Paragraph 55 of the National Planning Policy Framework for England states that local planning authorities should “avoid new isolated homes in the countryside” unless there are “special circumstances”, examples of which are then given. When would a new home be an “isolated home”?
In Braintree District Council v Secretary of State for Communities and Local Government  EWHC 2743 (Admin), the Council challenged the decision of a planning inspector that a proposal for new housing in the countryside would not result in new “isolated homes” because “there are a number of dwellings nearby”. The Council submitted that this could not be reconciled with the inspector’s view that the accessibility of the proposed site to “services, facilities and employment” would be “poor”.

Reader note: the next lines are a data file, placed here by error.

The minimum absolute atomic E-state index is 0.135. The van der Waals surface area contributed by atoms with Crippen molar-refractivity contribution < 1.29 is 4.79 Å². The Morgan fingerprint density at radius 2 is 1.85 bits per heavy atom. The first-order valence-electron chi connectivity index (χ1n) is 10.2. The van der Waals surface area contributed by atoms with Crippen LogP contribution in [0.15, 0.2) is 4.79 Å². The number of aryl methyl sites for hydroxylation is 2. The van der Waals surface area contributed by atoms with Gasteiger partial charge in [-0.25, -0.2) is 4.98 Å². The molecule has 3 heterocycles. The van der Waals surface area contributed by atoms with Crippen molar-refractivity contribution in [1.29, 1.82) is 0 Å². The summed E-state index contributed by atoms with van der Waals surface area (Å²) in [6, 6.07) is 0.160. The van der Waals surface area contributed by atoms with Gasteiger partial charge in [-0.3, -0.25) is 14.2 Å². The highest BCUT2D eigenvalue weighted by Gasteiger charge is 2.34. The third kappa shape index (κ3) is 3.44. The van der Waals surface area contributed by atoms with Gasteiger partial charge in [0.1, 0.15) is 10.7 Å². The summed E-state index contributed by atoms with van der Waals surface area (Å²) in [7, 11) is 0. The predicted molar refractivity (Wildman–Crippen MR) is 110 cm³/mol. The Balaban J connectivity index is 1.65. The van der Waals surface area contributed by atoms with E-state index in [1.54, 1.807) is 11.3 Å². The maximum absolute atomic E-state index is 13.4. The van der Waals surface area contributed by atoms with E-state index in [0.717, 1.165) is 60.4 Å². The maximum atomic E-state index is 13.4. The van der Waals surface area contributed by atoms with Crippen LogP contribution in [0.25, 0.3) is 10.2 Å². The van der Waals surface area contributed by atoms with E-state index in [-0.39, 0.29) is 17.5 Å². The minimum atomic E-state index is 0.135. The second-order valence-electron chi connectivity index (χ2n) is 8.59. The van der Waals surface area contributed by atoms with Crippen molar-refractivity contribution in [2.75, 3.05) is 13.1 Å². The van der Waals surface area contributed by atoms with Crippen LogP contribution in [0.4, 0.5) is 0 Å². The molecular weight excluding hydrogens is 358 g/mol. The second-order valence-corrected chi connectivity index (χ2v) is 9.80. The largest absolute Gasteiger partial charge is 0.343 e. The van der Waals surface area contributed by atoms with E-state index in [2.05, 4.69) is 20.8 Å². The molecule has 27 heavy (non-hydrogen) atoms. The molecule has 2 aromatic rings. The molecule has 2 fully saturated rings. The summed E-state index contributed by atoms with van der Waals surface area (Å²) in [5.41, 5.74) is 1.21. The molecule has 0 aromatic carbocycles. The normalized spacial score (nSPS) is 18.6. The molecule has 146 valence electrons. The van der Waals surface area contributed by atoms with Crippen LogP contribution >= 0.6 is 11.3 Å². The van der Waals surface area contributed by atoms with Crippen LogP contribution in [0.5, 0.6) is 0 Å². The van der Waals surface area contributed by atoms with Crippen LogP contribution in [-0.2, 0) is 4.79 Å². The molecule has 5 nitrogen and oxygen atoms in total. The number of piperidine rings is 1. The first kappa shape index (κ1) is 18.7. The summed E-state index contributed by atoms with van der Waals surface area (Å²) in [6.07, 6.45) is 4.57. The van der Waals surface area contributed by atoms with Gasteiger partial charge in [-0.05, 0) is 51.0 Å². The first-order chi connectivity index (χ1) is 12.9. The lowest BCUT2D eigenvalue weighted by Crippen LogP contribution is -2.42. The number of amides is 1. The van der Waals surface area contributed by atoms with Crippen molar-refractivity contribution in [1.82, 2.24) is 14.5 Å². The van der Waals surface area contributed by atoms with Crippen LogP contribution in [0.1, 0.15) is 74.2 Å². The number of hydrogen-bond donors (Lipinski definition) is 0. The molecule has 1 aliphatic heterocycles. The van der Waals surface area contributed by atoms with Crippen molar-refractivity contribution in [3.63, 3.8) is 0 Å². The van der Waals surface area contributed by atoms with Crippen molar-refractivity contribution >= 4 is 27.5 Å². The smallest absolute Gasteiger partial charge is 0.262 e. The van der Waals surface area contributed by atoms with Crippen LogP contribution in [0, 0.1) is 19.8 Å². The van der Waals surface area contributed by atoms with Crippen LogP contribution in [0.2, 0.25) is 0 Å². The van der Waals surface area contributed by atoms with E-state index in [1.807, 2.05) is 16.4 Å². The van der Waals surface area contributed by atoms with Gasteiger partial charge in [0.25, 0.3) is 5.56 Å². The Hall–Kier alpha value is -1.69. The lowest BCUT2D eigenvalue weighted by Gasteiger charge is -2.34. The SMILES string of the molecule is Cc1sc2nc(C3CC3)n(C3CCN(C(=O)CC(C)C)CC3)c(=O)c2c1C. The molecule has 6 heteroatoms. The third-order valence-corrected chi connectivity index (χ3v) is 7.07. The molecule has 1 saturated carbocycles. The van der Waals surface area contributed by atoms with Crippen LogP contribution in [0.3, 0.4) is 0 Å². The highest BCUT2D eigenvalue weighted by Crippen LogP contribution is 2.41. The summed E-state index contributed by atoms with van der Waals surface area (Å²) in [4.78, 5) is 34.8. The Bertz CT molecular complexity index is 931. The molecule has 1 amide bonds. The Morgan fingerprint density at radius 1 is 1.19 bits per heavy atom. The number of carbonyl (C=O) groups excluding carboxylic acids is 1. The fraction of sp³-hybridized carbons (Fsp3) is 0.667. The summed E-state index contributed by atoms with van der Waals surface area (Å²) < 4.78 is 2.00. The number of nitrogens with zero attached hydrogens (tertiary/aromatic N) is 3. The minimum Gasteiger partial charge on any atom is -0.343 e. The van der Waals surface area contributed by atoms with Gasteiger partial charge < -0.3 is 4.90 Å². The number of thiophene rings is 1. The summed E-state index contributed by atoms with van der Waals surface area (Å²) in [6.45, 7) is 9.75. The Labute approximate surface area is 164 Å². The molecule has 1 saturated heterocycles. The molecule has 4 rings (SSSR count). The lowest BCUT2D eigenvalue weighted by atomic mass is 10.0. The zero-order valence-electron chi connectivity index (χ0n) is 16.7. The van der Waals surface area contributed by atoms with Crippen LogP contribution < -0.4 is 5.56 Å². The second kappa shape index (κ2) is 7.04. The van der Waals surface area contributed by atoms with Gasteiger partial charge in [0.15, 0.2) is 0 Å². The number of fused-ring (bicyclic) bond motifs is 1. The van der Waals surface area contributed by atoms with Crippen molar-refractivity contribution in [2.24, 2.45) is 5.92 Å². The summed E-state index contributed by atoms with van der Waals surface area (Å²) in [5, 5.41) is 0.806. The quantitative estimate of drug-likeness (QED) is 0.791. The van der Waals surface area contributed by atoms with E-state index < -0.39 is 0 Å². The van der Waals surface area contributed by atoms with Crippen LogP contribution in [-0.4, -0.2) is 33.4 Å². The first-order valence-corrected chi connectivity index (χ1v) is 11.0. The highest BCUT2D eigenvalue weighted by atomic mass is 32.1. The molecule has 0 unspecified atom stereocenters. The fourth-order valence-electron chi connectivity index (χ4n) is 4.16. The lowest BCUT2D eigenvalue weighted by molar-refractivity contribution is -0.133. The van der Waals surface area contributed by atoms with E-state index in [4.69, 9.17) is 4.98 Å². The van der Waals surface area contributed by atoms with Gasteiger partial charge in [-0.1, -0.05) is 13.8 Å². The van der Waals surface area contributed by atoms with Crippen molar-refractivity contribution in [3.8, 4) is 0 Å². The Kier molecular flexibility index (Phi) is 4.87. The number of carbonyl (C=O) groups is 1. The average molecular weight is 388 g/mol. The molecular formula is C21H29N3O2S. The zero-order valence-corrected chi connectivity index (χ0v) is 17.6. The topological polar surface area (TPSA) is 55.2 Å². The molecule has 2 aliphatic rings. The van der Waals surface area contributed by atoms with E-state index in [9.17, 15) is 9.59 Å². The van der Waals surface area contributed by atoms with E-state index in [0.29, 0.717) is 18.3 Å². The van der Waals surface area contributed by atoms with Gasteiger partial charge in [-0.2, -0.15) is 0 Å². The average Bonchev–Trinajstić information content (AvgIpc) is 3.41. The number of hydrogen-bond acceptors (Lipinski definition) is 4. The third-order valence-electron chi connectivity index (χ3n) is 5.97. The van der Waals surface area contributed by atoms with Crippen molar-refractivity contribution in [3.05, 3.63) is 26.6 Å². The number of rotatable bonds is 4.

Lang J rejected the Council’s case, agreeing with the Secretary of State that the word “isolated” in paragraph 55 of the NPPF should be given its ordinary, objective meaning. This is a home “far away from other places, buildings, or people; remote” (Oxford Concise English Dictionary). A home that is “isolated from services and facilities” is not, therefore, necessarily an “isolated home” as the Council contended. The judge agreed that this would be to add an unwarranted gloss to the word “isolated” as it is used in the NPPF.